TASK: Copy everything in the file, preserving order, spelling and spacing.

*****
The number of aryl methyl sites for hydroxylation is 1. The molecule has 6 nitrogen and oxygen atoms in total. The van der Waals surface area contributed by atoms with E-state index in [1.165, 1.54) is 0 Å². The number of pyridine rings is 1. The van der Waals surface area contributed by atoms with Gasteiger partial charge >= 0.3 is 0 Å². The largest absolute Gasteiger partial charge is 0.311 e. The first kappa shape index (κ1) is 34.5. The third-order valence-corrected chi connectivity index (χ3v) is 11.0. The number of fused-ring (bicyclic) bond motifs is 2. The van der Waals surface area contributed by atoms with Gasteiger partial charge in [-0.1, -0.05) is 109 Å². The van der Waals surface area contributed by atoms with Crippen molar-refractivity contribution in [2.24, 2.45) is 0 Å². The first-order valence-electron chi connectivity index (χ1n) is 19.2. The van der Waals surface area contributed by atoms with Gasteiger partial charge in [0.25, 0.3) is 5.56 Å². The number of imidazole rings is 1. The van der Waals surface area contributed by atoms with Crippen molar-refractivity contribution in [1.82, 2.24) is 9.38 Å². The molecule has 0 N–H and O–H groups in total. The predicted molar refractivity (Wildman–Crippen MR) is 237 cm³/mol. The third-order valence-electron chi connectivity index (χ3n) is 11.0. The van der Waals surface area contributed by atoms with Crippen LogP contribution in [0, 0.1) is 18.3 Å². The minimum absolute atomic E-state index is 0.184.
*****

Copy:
The number of aryl methyl sites for hydroxylation is 1. The molecule has 6 nitrogen and oxygen atoms in total. The van der Waals surface area contributed by atoms with E-state index in [1.165, 1.54) is 0 Å². The number of pyridine rings is 1. The van der Waals surface area contributed by atoms with Gasteiger partial charge >= 0.3 is 0 Å². The largest absolute Gasteiger partial charge is 0.311 e. The first kappa shape index (κ1) is 34.5. The third-order valence-corrected chi connectivity index (χ3v) is 11.0. The number of fused-ring (bicyclic) bond motifs is 2. The van der Waals surface area contributed by atoms with Gasteiger partial charge in [-0.1, -0.05) is 109 Å². The van der Waals surface area contributed by atoms with Crippen molar-refractivity contribution in [2.24, 2.45) is 0 Å². The first-order valence-electron chi connectivity index (χ1n) is 19.2. The van der Waals surface area contributed by atoms with Gasteiger partial charge in [0.25, 0.3) is 5.56 Å². The number of imidazole rings is 1. The van der Waals surface area contributed by atoms with Crippen molar-refractivity contribution in [1.82, 2.24) is 9.38 Å². The molecule has 0 N–H and O–H groups in total. The predicted molar refractivity (Wildman–Crippen MR) is 237 cm³/mol. The third-order valence-electron chi connectivity index (χ3n) is 11.0. The van der Waals surface area contributed by atoms with Crippen LogP contribution in [0, 0.1) is 18.3 Å². The minimum absolute atomic E-state index is 0.184.